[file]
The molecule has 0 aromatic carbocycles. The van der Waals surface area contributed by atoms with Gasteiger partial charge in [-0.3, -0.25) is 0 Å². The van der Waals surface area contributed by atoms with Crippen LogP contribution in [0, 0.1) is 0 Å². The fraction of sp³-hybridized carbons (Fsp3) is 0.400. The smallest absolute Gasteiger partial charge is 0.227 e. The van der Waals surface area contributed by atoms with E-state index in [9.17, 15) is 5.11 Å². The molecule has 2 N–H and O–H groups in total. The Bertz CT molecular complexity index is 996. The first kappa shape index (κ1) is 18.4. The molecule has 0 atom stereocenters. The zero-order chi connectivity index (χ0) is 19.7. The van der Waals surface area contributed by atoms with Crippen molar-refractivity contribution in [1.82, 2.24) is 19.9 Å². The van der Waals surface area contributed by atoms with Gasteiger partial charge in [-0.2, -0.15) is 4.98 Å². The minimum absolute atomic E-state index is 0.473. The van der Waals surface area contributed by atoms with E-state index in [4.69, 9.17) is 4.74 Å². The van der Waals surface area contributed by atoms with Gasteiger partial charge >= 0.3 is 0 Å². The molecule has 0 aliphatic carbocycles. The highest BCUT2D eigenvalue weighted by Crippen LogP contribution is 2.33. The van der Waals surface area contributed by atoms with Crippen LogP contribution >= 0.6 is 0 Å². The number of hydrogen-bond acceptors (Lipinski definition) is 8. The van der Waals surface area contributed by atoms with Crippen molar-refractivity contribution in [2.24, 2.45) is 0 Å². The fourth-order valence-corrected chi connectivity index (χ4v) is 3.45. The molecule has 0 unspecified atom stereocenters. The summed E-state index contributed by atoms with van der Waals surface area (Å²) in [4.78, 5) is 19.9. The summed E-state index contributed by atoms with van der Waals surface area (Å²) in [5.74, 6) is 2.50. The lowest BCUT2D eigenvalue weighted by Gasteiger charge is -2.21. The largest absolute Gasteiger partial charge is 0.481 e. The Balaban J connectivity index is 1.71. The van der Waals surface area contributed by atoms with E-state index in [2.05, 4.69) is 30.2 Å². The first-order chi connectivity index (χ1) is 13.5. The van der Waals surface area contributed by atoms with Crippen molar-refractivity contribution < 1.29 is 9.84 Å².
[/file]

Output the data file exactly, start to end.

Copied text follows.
The molecule has 0 aromatic carbocycles. The van der Waals surface area contributed by atoms with Gasteiger partial charge in [-0.3, -0.25) is 0 Å². The van der Waals surface area contributed by atoms with Crippen LogP contribution in [0, 0.1) is 0 Å². The fraction of sp³-hybridized carbons (Fsp3) is 0.400. The smallest absolute Gasteiger partial charge is 0.227 e. The van der Waals surface area contributed by atoms with E-state index in [9.17, 15) is 5.11 Å². The molecule has 2 N–H and O–H groups in total. The Bertz CT molecular complexity index is 996. The first kappa shape index (κ1) is 18.4. The molecule has 0 atom stereocenters. The zero-order chi connectivity index (χ0) is 19.7. The van der Waals surface area contributed by atoms with Crippen molar-refractivity contribution in [1.82, 2.24) is 19.9 Å². The van der Waals surface area contributed by atoms with Gasteiger partial charge in [-0.2, -0.15) is 4.98 Å². The minimum absolute atomic E-state index is 0.473. The van der Waals surface area contributed by atoms with E-state index in [4.69, 9.17) is 4.74 Å². The van der Waals surface area contributed by atoms with Gasteiger partial charge >= 0.3 is 0 Å². The molecule has 0 aliphatic carbocycles. The highest BCUT2D eigenvalue weighted by Crippen LogP contribution is 2.33. The van der Waals surface area contributed by atoms with Crippen LogP contribution >= 0.6 is 0 Å². The number of hydrogen-bond acceptors (Lipinski definition) is 8. The van der Waals surface area contributed by atoms with Crippen molar-refractivity contribution in [2.24, 2.45) is 0 Å². The fourth-order valence-corrected chi connectivity index (χ4v) is 3.45. The molecule has 0 unspecified atom stereocenters. The summed E-state index contributed by atoms with van der Waals surface area (Å²) in [4.78, 5) is 19.9. The summed E-state index contributed by atoms with van der Waals surface area (Å²) in [5.74, 6) is 2.50. The lowest BCUT2D eigenvalue weighted by Gasteiger charge is -2.21. The largest absolute Gasteiger partial charge is 0.481 e. The Balaban J connectivity index is 1.71. The van der Waals surface area contributed by atoms with E-state index in [2.05, 4.69) is 30.2 Å². The first-order chi connectivity index (χ1) is 13.5. The van der Waals surface area contributed by atoms with Crippen molar-refractivity contribution < 1.29 is 9.84 Å².